Prashant Reddy published an interesting post earlier this week on SpicyIP critiquing a recent Delhi High Court decision (Sholay Media & Entertainment v. Sanghavi) awarding punitive damages in the amount of 10 Lakh in a case involving allegations of trademark, copyright, and moral rights infringement. (A lakh is equal to 100,000 rupees, and a rupee is at present worth 0.015 U.S. dollars, so 10 Lakh would equal 1,000,000 rupees or U.S.$15,000.) Mr. Reddy is critical of the decision, given the court's failure to explain how it arrived at the figure of 10 Lakhs, and the fact that the plaintiff had not proved its actual damages (see para. 41 of the opinion). For a previous write-up on the Sholay decision on SpicyIP by Spadika Jayaraj, see here. As Ms. Jayaraj notes, the case was heard ex parte, which I assume means it was a default judgment.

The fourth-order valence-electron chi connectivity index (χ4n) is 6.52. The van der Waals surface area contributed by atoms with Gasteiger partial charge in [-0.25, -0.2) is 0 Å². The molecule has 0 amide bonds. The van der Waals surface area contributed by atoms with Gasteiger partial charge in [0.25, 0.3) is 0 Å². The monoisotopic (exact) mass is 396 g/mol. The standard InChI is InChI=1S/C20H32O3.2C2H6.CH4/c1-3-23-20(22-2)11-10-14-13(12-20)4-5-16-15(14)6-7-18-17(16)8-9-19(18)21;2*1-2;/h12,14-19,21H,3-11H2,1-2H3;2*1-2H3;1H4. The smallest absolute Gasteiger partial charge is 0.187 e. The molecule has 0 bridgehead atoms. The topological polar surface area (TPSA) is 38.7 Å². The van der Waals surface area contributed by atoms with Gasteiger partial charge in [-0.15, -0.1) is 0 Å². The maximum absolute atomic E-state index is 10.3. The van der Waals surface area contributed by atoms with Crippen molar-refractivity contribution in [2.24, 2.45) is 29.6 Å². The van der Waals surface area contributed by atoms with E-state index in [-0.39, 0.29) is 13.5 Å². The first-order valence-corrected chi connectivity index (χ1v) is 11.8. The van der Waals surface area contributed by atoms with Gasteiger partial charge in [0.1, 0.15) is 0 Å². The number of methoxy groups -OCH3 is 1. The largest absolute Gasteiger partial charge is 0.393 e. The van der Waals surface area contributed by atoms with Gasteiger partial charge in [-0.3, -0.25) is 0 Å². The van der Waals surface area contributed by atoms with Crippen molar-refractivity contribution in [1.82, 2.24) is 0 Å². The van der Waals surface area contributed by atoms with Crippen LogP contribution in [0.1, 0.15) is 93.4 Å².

As I mention in my book (p.376), according to Raj Bhola Indian courts have awarded punitive damages for trademark infringement (as mentioned by Mr. Reddy as well), and might be open to the possibility of doing so in an appropriate patent case.
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In other news, interesting post yesterday on the ChinaIPR Blog ("Asking the “Better Questions”: Lessons for the AML … from a Nobel Physics Laureate") concerning the antitrust/IP interface in China.